At least one reader is having problems getting started with the YubiKey, partly because it doesn’t come with instructions. If an operating system doesn’t support using the YubiKey as a 2FA device, there is a way around this – here I’ll show the process for storing a password on the YubiKey, so it dumps the password into a text field when the button on the device is pressed.
To get started, the YubiKey Personalization Tool is needed. Installation on a Linux system was covered here before. When the application is started, there’ll be a list in the main panel and along the top containing the following:
- Yubico OTP
- Static Password
- Update Settings
The option to select here is ‘Static Password’. The application might then display the following options:
As I want to configure just the one device, I’ve selected ‘Scan Code’.
Static Password Configuration Screen
The YubiKey has two storage regions called ‘Configuration Slots’, either or both of which might contain a password. Before setting a password here, ensure that Configuration Slot 1 or Configuration Slot 2 is checked.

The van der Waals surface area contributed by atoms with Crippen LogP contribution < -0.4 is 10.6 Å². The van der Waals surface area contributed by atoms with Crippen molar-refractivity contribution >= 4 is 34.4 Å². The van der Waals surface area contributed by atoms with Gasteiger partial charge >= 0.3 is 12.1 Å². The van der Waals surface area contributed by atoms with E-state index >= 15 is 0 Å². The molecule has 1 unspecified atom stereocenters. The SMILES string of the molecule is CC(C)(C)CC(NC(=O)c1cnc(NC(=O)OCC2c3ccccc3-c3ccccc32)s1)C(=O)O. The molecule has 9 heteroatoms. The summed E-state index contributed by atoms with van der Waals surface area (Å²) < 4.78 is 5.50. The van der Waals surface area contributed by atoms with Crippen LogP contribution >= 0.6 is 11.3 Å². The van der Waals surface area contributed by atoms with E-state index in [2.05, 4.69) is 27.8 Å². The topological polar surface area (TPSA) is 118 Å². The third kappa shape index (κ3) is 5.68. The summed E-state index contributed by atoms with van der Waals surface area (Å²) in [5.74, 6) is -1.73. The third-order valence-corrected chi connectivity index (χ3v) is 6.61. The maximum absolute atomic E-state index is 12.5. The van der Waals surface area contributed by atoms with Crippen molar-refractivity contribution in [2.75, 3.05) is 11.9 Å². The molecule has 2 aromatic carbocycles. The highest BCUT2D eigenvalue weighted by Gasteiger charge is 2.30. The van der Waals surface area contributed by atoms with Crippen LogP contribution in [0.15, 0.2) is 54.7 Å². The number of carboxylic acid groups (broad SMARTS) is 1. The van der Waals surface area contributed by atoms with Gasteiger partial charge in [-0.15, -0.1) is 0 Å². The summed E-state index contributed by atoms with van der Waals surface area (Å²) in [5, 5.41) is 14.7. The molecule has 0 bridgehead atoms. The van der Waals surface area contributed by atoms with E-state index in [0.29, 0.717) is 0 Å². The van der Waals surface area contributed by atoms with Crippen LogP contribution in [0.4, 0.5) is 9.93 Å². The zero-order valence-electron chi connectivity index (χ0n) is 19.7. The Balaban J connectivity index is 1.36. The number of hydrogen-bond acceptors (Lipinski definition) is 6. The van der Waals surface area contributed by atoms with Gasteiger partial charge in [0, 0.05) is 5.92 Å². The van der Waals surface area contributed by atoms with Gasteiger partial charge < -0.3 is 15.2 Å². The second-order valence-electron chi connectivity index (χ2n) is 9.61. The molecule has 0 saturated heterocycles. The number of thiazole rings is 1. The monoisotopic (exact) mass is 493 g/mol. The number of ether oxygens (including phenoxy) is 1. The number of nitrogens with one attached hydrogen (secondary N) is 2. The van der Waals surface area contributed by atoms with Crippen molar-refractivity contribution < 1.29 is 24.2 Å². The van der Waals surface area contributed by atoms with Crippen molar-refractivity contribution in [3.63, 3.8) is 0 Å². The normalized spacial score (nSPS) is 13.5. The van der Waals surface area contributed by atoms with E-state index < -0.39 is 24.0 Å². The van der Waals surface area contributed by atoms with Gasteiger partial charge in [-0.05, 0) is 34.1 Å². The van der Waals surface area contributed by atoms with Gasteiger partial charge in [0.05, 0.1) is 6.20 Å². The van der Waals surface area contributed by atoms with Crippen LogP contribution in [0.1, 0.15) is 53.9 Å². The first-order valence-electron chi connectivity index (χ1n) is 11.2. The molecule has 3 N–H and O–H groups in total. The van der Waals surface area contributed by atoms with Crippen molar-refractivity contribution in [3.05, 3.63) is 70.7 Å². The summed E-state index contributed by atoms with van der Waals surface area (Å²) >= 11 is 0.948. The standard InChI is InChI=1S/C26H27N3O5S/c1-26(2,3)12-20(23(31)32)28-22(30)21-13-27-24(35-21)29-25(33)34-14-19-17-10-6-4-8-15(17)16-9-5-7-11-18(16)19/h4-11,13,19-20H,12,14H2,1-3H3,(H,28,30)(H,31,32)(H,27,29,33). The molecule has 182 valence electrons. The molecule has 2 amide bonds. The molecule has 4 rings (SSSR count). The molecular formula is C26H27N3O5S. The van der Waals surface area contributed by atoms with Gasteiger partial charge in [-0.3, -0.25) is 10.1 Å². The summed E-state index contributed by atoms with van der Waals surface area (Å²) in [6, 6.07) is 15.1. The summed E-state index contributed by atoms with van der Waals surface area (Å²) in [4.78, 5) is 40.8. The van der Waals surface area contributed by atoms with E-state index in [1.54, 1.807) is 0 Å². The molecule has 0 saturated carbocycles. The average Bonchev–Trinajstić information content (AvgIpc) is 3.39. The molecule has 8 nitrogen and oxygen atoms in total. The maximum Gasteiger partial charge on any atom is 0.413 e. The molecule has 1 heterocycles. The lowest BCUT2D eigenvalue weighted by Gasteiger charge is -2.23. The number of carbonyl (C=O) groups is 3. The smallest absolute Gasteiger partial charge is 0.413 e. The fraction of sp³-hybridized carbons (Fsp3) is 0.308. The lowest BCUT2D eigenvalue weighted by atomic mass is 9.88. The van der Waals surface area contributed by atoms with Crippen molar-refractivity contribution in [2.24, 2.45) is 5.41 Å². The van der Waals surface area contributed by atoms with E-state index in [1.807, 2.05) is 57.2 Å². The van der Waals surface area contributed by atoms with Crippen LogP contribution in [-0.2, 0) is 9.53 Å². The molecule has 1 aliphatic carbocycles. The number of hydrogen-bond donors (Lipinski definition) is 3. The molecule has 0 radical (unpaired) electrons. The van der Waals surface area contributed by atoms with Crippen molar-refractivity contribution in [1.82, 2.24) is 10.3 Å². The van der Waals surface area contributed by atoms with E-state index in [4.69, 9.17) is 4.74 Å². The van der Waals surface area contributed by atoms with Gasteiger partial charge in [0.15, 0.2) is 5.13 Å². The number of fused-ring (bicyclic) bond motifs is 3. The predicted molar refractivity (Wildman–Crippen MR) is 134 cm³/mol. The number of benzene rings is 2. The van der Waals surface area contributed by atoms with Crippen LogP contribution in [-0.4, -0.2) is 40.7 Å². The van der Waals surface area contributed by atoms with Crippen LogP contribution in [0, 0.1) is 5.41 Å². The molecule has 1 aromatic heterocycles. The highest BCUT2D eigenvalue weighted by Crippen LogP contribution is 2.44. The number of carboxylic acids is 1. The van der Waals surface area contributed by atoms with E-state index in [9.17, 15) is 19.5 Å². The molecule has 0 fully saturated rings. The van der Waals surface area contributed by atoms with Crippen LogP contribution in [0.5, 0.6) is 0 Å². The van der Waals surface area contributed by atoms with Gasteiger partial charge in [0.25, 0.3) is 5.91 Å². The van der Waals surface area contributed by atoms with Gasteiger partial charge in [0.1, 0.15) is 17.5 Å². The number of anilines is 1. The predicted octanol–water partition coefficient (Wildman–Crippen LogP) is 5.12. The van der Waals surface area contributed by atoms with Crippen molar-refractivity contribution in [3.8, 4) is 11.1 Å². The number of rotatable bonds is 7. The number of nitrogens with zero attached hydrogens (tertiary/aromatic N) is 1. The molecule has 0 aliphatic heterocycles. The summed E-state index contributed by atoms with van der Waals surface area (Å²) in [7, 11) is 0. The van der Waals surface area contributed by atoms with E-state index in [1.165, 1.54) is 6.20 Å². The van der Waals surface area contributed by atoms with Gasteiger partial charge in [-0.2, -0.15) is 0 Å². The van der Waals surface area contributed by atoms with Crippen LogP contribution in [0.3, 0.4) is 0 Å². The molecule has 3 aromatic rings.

Just below that is ‘Configuration Protection’, which prevents accidental overwrites of the stored configuration. Here I’ve left it as the default, which is unprotected.
Under the ‘Password’ section there are two input fields, which are both disabled/grayed-out. To enable these, a keyboard layout must be selected.
While it’s possible to configure the YubiKey to store and dump passwords, it’s possible to have a two-factor autentication setup by using the Static Password mode to store a prefix. For example, you might set the passwords on your laptop and email accounts as ‘xyz123abc’ + [unique password], and have the YubiKey enter just the first string.
All that remains after entering the password is to click the ‘Write Configuration’ button to write the password to Slot 1.
YubiKey Personalization Tool Settings Tab
One other thing that should be mentioned, just in case the operating system is having problems detecting the YubiKey is the options in the Settings tab.
Serial number visibility determines how the operating system would read the device’s serial number, which is done by reading the hardware descriptor or by reading the API call response. Output speed throttling might also be useful, especially if using the device with an older system that has a much lower input device reading rate.
Using the Programmed YubiKey
Now to use the YubiKey to enter the password in the login screen. Short press of the ‘y’ button on the device to dump the password in Slot 1, and hold the ‘y’ key for longer to dump the password in Slot 2.